I have been in Namibia for the past ten days, working with a small film crew to capture footage for a teaser, which if successful, will raise funds to develop a film about the history of hunting, from the ancient San to modern day game preserves.
We are guests of the Immenhof ranch and game preserve (www.immenhofnamibia.com), four hours north and west of Windhoek.
The owners are four generations here as farmers, hunters, and custodians of the land. Of German heritage, the father and son speak six languages each, including the native languages of the Himba and Herero, with whom they were raised.
Yesterday we spent the afternoon and evening working with a few members of the Saan who participate in an exchange program, of sorts. They live here, away from their home land, for three months at a time, to share their stories and dance, sell handmade goods, and earn money to bring back to their tribe in the north east of Namibia and Botswana (which is unfortunately, spent mostly on alcohol and tobacco).
It was a very strange juxtaposition. The Saan are truly a relic of the past, caught in the crossfire of political struggles and selfish land-grabs. These will likely be the last of their people, tens of thousands of years of tradition lost to a world driven by Google advertising, mineral exploitation, and data mining.
I was a wary time traveler, for those brief hours, confused as to what I was seeing and hearing, and how I should interact. To pay them to assist with re-enactments for our film was a kind of prostitution, yet to sit and engage in deeper conversation was also self-serving. To leave them completely alone is to watch them starve in a place and time no longer able to support their traditional ways.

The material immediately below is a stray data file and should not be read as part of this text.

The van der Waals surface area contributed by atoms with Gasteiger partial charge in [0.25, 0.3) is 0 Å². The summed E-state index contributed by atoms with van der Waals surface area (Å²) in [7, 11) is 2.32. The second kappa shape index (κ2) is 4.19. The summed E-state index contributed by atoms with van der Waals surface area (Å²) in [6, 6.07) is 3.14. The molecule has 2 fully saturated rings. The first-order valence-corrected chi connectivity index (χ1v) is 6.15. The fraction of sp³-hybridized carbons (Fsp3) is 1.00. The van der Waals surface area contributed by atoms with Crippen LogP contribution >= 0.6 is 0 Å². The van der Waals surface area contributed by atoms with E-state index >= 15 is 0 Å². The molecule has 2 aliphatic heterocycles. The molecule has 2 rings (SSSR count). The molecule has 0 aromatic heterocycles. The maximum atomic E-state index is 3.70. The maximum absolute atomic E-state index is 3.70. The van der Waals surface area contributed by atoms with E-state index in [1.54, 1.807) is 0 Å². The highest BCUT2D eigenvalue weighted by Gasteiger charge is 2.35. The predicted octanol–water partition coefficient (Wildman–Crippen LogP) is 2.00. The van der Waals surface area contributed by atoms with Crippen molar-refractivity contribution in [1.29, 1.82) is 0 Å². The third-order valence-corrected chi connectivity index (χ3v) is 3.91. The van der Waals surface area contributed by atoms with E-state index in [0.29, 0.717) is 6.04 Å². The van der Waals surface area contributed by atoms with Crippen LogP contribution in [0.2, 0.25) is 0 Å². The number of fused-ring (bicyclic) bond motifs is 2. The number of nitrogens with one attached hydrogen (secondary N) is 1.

Werner, grandson of the founder of this ranch, PH, and expert tracker trained by the San, states he can arrange for me to live with them for a few weeks or more. I would be able to capture their stories, both historic and modern.
I stated I would do so only if they saw value in my work with them. He quickly replied, “Then you should not go to them.” According to his experience, the Saan do not see the need for their stories to be captured, but they are too polite to tell the BBC, Nat Geo, or any other camera crew (including our own) they are not interested in what we come to do.
It is, perhaps, our perception of history, some kind of duty to record what we have destroyed, that brings us into their world with anthropologists, cameras, and audio recorders.
My life would be changed if I could have that time with them, yet what would I be giving back to the San?
Outside of the obvious value to airtime and DVD sales, how does Nat Geo embrace these kinds of opportunities? Is there an altruistic motivation, even if those being interviewed do not perceive the same?
Today I worked behind the scenes to support Ron, Betsy, and Rhett (the DP) with their work on a ‘sizzler’ for a film about the history of hunting. Professional hunter, guide, and 3rd generation at the Immenhoff Ranch, Werner took us to a local “exchange” village of Saan, where we conducted brief interviews and shot a segment of the film.
I have deeply mixed feelings about what I experienced today, for it was a crossroads of tens of thousands of years of human history juxtaposed with modern world in a most stark composition.
There is no going back, no return to that time. These people continue to live as they have, to some degree, but with the daily reminder that their world was taken from them. Gone are the game, the unfenced, open land. Yet as Ron stated to clearly, “These people don’t know about ISIS nor do they concern themselves with the crumble of the Greek economy.”
It is far too easy for a well-to-do to romanticize the simple life, so I will stop here. But even those few hours with them reminded me why I sold everything I own three years ago–to keep things simple, to slow down, to pursue stories, nor ownership of more things.